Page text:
Jorge Sampaoli looked on, ensuring his players kept their heads while all around them men were losing theirs. He’d seen the opposition weep before games had even begun. Now they wept before a penalty was even kicked. Its captain, world renown defender Thiago Silva, sat atop a ball on the sideline away from his colleagues; rocking back and forth, whispering frantically into closed fists; refusing to even get involved, let alone lead. Silva’s goalkeeper, Júlio César, peered into the Belo Horizonte sun though eyes bloodshot red, terrified at the prospect of being the next Barbosa.
The pressure was crippling. An entire nation expected. It was all too much.
Sampaoli’s Chile may have lost the penalty shootout in that 2014 World Cup round of 16 matchup, but La Roja’s head coach took note of the emotion that consumed his opposition. It influenced his thinking so much so that he floated the idea of Chile doing all its preparation for this summer’s Copa América in Europe, to escape the circus ahead of the competition his team would host.
Nobody carries a burden of expectation as heavy as that placed on this month’s hosts. After 99 years without a continental title, Chile has never been better placed to break through. “This generation have very good players, not just one or two or three, but 15 excellent players …,” Chilean great Marcelo Salas explained before the tournament, something that made this Chile said the country’s “best ever.”
The pressure is on. You could feel the anxiety in the crowd in Chile’s opening day victory over Ecuador. Arturo Vidal’s drunk-driving escapades did little to quell the emotional toil. With 17 million desperate for a title – ethical questions as to whether Vidal should even still be at the tournament notwithstanding – the last thing the host needed was one of its biggest stars weeping in front of the cameras, vowing to realize a personal redemption.
But while Chile will undoubtedly have to battle the mental fatigue, its biggest challenge could well be overcoming the physical toll of tournament. Samapoli is probably the most devout disciple of former Roja boss Marcelo Bielsa disciples, whose brand of frenetic, high-pressing, up tempo, all out attacking soccer puts a tremendous physical demand on its players.
“It’s a method that provokes a certain level of tiredness, yes,” Juan Manuel Llop, a midfielder in Bielsa’s Newell’s Old Boys team in the early 1990’s told the magazine 8by8. “Not just physical tiredness, but also mental and emotional tiredness.”
The stress of maintaining such intensity over the course of an entire season has recently claimed the likes of Bielsa’s Athletic Bilbao and Marseille among its victims, but you wonder whether the physical demands of such an approach are conducive to the immediacy of tournament soccer.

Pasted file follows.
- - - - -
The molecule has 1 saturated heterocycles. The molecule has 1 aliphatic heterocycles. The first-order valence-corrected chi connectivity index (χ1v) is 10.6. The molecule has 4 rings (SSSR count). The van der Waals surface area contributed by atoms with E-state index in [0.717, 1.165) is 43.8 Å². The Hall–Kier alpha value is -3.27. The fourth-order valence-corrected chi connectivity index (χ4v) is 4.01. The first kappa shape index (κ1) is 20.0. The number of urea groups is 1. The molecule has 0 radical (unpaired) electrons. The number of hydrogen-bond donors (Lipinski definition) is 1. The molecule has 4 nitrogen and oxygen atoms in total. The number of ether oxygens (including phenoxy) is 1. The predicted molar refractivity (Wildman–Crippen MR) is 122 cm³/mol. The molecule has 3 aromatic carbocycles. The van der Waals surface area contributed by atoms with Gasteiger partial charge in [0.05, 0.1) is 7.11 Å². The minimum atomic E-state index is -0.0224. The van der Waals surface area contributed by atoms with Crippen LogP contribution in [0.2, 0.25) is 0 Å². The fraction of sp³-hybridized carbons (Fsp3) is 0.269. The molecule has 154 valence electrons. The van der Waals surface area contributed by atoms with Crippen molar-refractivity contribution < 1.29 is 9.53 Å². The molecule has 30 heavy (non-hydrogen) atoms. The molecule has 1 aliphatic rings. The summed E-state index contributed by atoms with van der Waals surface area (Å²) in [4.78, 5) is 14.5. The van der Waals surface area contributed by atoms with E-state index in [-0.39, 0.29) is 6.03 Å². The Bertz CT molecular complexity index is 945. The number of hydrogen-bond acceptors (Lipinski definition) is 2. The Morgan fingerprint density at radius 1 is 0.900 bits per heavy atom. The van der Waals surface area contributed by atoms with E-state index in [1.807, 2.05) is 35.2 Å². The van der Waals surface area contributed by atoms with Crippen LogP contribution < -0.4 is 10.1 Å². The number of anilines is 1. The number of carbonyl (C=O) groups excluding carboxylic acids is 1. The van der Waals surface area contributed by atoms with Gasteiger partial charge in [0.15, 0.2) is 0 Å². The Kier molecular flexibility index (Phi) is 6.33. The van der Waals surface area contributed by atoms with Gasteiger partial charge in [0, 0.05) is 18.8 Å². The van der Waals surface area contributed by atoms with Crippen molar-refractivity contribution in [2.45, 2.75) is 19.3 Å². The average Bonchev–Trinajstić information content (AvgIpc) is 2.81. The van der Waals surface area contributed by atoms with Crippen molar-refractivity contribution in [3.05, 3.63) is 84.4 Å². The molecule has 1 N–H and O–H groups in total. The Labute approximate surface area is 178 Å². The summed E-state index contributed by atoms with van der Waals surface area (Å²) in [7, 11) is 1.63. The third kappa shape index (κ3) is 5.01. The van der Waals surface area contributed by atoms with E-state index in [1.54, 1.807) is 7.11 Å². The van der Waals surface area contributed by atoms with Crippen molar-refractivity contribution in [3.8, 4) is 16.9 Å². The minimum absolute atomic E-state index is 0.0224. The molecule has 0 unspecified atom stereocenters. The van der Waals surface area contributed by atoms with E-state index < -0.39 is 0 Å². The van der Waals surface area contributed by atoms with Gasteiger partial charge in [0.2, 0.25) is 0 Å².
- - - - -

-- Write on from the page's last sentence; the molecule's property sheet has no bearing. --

They certainly weren’t in 2002 when Bielsa’s Argentina arrived at the World Cup in South Korea and Japan following a grueling European season, one that had just seen the expansion of the UEFA Champions League. The Albiceleste looked exhausted from the outset, failing to get past the first round. Chile also appeared to tire under Bielsa at World Cup 2010. Sampaoli is now hoping to buck the trend.
After an opening game victory at this year’s Copa, Chile has had to recover from a 3-3 draw with Mexico, one in which the defensive frailties of the team’s style as well as its weakness on set pieces where exposed. Crucially, that draw with El Tri left no room for it to help offset fatigue, as the team’s stars would be needed to ensure a result to close out Group A.
It got back to its best in a 5-0 crushing of Bolivia. And of all the pre-tournament favorites to claim South America’s crown, Chile has been the most impressive after a group stage in which none of the other major contenders found their groove.
“It was a great game for us. We were at an incredibly high level,” Sampaoli assured the press. “Chile will not change its style for the quarterfinals. Playing like this is the only way to beat the big teams we will meet from here on.”
Next up will be a grueling encounter with defending champion Uruguay, who will remain as steadfast and compact as ever, challenging the hosts to do all the running if it is to pull Óscar Tábarez’s disciplined side out of position and overawe the 15-time Copa América winners in the way it did Bolivia.
Soccer’s leading statistics companies aren’t tracking on how far players are running at this tournament, but the heatmaps in Chile’s three group games show how much more ground it is covering than its rivals. A run to the final would call for three more frantic games, demanding Bielsa and Sampaoli’s demanding style be enacted six times in just 23 days.
If Chile is to take to the field in Santiago in July 4th’s final, keeping its legs moving may prove just as important as keeping its head.